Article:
Imagine sitting in the front row of “The Today Show” in 1957 with legendary host Dave Garroway at NBC Studios in New York. Then, imagine how that experience would inspire a life-long mission. For brothers Greg and Ernie Schimizzi, they were immediately drawn to the magic of television and committed to one day fulfilling their dream of working in the entertainment industry.
Today, the Schmizzi brothers are two of the most admired and well-liked men in the television industry as the proud owners and co-founders of the hugely successful Hamptons TV, WVVH-TV, which is currently celebrating 20 years of great television. But, like many amazing achievements in life, it took a lot of dedication to find that perfect niche in an otherwise competitive business.
This family-oriented dynamic duo may have started from humble beginnings, but they were destined for greatness at a young age. Sadly, their father, Joseph, who often took his sons to the NBC studio, passed away at the age of 46 and their mother, a dressmaker who worked with the likes of Oleg Cassini was left to raise Greg and Ernie on her own. Mrs. Schimizzi played an integral role in their future, and she encouraged her sons to pursue their interests and education to the fullest. They continued their education at New York University where they both earned degrees and today still remain an active part of the NYU family.
With the love and support of their mother, Greg and Ernie had the confidence and passion they needed to succeed in their future endeavors. Always intrigued and challenged by new innovations, the brothers worked together to brainstorm ideas, and in 1971, the Schimizzi brothers invented an anti-theft device for automobile trunks. The invention would prove profitable, but not without obstacles and a lesson in trust. Fraught with rejection from the Detroit auto industry, they later realized that Chrysler actually went on to install the anti-theft device in their cars without their knowledge. They decided to sue for patent infringement. The money awarded would later help finance their future business.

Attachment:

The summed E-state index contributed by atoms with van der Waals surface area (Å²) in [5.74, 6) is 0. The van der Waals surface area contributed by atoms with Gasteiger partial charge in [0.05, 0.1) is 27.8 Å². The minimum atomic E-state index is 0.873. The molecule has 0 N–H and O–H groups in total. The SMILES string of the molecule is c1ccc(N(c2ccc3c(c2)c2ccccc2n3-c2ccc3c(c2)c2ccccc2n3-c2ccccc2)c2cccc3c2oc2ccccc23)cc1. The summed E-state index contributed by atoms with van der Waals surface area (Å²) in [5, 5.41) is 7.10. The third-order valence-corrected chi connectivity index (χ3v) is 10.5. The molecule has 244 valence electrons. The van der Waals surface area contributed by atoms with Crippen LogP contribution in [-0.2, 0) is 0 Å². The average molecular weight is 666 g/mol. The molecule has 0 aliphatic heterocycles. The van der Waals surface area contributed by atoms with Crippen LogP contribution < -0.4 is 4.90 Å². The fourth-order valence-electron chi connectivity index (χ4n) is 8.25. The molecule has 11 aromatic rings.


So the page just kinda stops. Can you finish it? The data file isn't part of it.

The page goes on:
In 1972 they collaborated once again, this time co-authoring the historical book September 11, 1776: Americas First Attempt at Peace. By 1977, Video Voice, a film production and distribution company, was born. Thirty-seven years later, this parent company has produced and distributed over 150 motion pictures.
In 1994, the brothers bought the last license offered by the FCC for a Long Island broadcast station—UHF 23 Southampton. And so, their journey into the world of television continued. Ernie and Greg would even visit Dan Rattiner in his office to broadcast five-minute segments called “The Dan Report” at the same time that CNN Headline News broadcast in the early years.
“We view television as an electronic art form,” Greg said. Every step of the way, Greg and Ernie have maintained an open mind and looked for better ways of reaching a broader audience. And, with a cross cultural variety of programming, they have made an enormous impact on their Hispanic audience.
Today, WVVH-TV is watched in over five million homes. It continues to deliver the latest in news and entertainment. Shows include the award-winning “American Dream Show” with host Ingrid Lemme, “The Daily Buzz,” coverage of the Hamptons International Film Festival and the Hampton Classic, “In The Mixx” with host Gina Glickman Giordan and “The Real Hamptons” with host Michael Wudyka. The station is continuously evolving.
WVVH-TV has also partnered with East Hampton Studio, a 31,000 square foot state-of-the-art space owned by Wudyka. The studio is the perfect setting for broadcasts and has been the venue for an array of events. It also offers motion picture production space.
Greg and Ernie Schimizzi are two of the most down to earth people with incredible insight and cutting edge style. Their passion for the art of film and television is something they share with up-and-coming graduates and enthusiasts. “We are kids at heart and the success of WVVH-TV is a dream come true,” said Ernie.
“We like to support young filmmakers,” said Greg. Greg and Ernie Schmizzi are looking to the future and thinking where the next 20 years WVVH-TV will take Hamptons viewers.
WVVH-TV can be seen on Cablevision Channel 78, on Fios Channel 14, Web stream, Smartphone and YouTube at www.youtube.com/vvhtv.